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    Is the problem that Australians call Paw Paw the fruit Americans call Papaya???

    a bit like
    Coriander is a herb ands spice in Australia and only a Spice in the US, Cilantro is the herb.
     
  7. Michaelangelica

    Michaelangelica Junior Member

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    I'm confused
     
  8. Adam

    Adam Junior Member

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    Ah, you Aussies really don't know American paw paw (A. triloba) at all! I think that's why you are all so confused. I guess it's no wonder the Aussie who made this fact sheet was so mixed up. :D

    The text is definitely not accurate! As I showed above, only the red text is accurate for A. triloba. The green text is actually mistakenly referring to C. papaya. And the picture is clearly C. papaya, not A. triloba!

    For further clarification, here are parts of the description which are factually incorrect:
    - light frost will NOT damage A. triloba, it can take severe winter freezing temps even where I am from in the Northeast USA where we get snow regularly every winter
    - the fruit does NOT have hundreds of tiny black seeds, it has 4 to a dozen or so large black seeds
    - it is not really self-pollinating
    - it doesn't resemble a palm even remotely, it has a very pyramidal shape to it
    - it does not need full sun (though it enjoys it) and will do quite well in the shade
    - the trees will not fruit after 18 months and there is only one harvest time: autumn
    - the texture is not like a rockmelon but more like a custard or banana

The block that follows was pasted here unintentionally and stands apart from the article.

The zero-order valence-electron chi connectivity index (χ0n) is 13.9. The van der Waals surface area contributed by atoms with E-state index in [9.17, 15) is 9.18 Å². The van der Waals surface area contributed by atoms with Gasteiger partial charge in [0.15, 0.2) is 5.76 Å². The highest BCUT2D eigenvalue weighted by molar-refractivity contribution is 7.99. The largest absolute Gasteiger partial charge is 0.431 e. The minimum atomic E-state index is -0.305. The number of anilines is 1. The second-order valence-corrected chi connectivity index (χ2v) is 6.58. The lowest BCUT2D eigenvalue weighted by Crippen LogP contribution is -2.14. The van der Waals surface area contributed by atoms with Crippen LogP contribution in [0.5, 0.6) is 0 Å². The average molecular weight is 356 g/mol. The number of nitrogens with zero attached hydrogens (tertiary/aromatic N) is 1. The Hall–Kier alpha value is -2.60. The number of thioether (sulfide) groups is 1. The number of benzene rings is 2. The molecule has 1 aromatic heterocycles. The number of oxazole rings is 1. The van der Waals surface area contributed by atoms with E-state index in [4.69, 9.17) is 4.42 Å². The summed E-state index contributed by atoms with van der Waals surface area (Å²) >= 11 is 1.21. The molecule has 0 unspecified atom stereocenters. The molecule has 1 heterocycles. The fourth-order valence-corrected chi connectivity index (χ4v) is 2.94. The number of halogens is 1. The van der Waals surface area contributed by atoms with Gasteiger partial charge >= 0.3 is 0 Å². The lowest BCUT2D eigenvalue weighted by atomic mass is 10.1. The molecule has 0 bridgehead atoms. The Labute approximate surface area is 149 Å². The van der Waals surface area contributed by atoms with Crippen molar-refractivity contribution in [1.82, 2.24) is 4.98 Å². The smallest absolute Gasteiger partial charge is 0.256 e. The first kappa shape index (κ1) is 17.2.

- when ripe they are usually light green, but some varieties are greenish yellow or brownish yellow when ripe, and more like 10-16 cm in length
    - technically the culinary part could be true of either species, except A. triloba would never be found in salads
     
  9. Adam

    Adam Junior Member

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    Eco, most of the red text is not true of papaya, although there is some text of both colors that could really describe both species such as the soil conditions and culinary uses.

    Papaya, for example, is not really native to N. America, but Central and South American. Papaya does not have brownish red flowers. I wouldn't describe the papaya's taste as a cross between banana, pear, and mango. Papaya can't really tolerate cooler climates. Bisexual papaya exists, but there are male and female papaya plants, too.

    So to sum up, this fact sheet is not true for either species but is really a mash up between both of them!
     
  10. mischief

    mischief Senior Member

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    So the A triloba picture has those big longish seeds and that is the one that can grow in temperate climates, not the one with the small shiny round seeds?

    Damn that isnt what I collected and it was labelled in the supermarket as American Pawpaw, no wonder it didnt grow for me.
     
  11. Pakanohida

    Pakanohida Junior Member

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    Yes the one in the picture is for certain Pawpaw and not a Papaya.

    Pawpaw has male and female trees, although I do have a catalog or 2 here that have a grafted version, and another type that does not need additional trees for sexing since there are commercial cultivars of Pawpaw in America despite the low shelf life of the fruit.

    Pawpaw's have large seeds.
    Papaya's have lots of small seeds. (that help mischief ?)

    both can taste similar, the true difference IMO is in the flesh. Pawpaw can be very melon like in flesh, where as Papaya is more like a squash for lack of a better descriptive term which I am sure someone will attempt to flame me for. :-D



    Papaya, like Pawpaw do actually taste better with a squeeze of lime, and as many many aboriginal shamans have told me from all over the Americas... tropical plants need lime to unlock certain enzymes and so on to allow the person to absorb the nutrients better.


    Personally, I still do not see this nearly as bad as this whole thing is made out to be, but then again I have lived in places where both of these were wild & I notice the great similarities between the 2 ((NY State area, and Hawaii))